Florida approves downsized U.S. Sugar land deal
MIAMI May 13 (Reuters) - Florida water managers approved on Wednesday a scaled-back, $536 million deal to buy nearly 73,000 acres (29,542 hectares) of land from U.S. Sugar Corp to help restore the Everglades wetland.
The agreement, approved by the directors of the South Florida Water Management District (SFWMD), represents a cheaper version of a deal that originally would have seen Florida pay $1.75 billion for all of U.S. Sugar Corp, one of the nation's largest privately held agriculture firms.
The initial deal, announced with great fanfare last June, called for the state to buy 187,000 acres (75,676 hectares) of U.S. Sugar's land, its mill and refinery, citrus orchards and processing plant. The agreement was downsized twice when Florida's economy went into a tailspin following the collapse of the property market.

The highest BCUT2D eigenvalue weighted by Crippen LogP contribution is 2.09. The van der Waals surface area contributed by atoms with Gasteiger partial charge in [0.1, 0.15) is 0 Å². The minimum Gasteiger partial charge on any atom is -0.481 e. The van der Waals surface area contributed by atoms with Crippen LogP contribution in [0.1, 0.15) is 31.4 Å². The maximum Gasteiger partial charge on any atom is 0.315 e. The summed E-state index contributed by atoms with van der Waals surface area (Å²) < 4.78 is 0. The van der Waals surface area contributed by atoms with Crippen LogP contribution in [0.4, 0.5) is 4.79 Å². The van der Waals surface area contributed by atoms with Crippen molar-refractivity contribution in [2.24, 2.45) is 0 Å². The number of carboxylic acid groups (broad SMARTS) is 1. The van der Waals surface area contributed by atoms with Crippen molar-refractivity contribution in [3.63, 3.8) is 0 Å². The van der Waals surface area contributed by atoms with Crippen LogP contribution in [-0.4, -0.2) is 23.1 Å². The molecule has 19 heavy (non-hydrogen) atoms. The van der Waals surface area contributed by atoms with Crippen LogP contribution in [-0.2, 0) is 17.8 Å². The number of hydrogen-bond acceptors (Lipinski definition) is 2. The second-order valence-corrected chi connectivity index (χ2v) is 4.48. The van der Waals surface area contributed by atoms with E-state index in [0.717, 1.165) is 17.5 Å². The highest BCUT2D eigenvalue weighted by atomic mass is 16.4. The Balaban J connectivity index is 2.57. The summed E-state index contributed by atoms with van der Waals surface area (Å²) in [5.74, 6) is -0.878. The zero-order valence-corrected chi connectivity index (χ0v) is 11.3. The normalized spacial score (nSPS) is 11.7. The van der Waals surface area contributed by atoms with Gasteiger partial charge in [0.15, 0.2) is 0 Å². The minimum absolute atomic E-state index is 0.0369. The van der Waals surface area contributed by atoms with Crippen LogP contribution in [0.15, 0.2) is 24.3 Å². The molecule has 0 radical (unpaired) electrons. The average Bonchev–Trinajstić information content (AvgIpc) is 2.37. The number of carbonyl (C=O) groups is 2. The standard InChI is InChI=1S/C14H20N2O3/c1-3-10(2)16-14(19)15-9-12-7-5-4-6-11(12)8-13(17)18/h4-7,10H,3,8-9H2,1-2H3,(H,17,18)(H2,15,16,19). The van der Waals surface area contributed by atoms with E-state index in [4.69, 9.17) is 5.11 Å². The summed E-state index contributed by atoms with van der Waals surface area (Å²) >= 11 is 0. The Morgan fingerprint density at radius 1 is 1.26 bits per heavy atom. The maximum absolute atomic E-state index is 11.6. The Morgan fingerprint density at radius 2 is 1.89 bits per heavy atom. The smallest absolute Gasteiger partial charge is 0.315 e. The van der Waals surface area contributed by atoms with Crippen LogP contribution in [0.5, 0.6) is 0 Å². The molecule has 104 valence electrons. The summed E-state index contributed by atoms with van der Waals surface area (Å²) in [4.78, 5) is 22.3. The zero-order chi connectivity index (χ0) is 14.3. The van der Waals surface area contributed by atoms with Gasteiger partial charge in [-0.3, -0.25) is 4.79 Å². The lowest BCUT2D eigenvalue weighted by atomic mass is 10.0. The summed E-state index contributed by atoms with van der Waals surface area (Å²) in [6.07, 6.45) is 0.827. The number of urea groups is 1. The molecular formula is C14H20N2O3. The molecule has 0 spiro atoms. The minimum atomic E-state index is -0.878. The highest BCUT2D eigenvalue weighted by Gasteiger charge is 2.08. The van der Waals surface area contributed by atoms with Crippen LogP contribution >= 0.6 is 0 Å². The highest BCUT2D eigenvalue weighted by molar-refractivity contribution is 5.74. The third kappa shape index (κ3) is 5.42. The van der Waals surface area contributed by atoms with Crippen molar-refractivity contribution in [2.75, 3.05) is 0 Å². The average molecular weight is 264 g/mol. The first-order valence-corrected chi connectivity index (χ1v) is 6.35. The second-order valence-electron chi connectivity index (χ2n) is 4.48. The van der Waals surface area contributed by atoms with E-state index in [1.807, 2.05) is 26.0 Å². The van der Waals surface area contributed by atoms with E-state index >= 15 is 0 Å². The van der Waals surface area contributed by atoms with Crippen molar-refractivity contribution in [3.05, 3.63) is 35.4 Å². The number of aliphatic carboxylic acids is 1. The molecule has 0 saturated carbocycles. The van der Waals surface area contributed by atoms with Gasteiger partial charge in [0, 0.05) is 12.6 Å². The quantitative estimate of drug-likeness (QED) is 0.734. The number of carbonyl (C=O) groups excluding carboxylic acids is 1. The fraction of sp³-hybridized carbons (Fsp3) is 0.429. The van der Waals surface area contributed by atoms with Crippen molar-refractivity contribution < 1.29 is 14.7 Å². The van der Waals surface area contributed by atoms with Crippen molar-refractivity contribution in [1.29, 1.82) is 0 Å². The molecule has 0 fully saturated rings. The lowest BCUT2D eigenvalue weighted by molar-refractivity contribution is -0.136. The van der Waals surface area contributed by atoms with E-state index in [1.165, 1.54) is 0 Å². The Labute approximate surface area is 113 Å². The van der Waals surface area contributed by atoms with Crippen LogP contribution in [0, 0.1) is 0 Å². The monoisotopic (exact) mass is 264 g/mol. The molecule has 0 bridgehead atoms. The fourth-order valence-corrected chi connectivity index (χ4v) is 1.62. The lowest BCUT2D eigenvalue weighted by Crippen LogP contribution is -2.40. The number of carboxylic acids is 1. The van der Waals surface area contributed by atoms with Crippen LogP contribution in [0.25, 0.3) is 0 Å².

"This strategy allows us to take hold of an unprecedented opportunity for restoring America's Everglades with a fiscally responsible hand," SFWMD executive director Carol Ann Wehle said in a statement.
U.S. Sugar's board approved the deal last week.
The state wants the land for a massive restoration of the Everglades, a shallow, slow-moving river that covers much of south Florida's interior. Environmentalists have complained for decades that sugar growers starve the wetland of water and poison it with fertilizer.
Under the amended deal, the state has an option to buy another 107,000 acres of U.S. Sugar land when economic conditions improve. The water management district intends to sell debt to finance the deal.
U.S. Sugar would lease back 40,000 acres at $150 per acre for seven years with a provision to extend the lease up to 20 years, the water management district said.
The lease would generate $40 million in revenue and avoid more than $11 million in land management costs during the first seven years, the district said. (Reporting by Jim Loney, editing by Matthew Lewis)
- Malaysia air probe finds scant evidence of attack: sources |
- Search widened as Malaysia air probe finds scant evidence of attack |
- Exclusive: Chinese raw materials also found on U.S. B-1 bomber, F-16 jets
- Confrontation in Ukraine as diplomacy stalls |
- Freescale loss in Malaysia tragedy leads to travel policy questions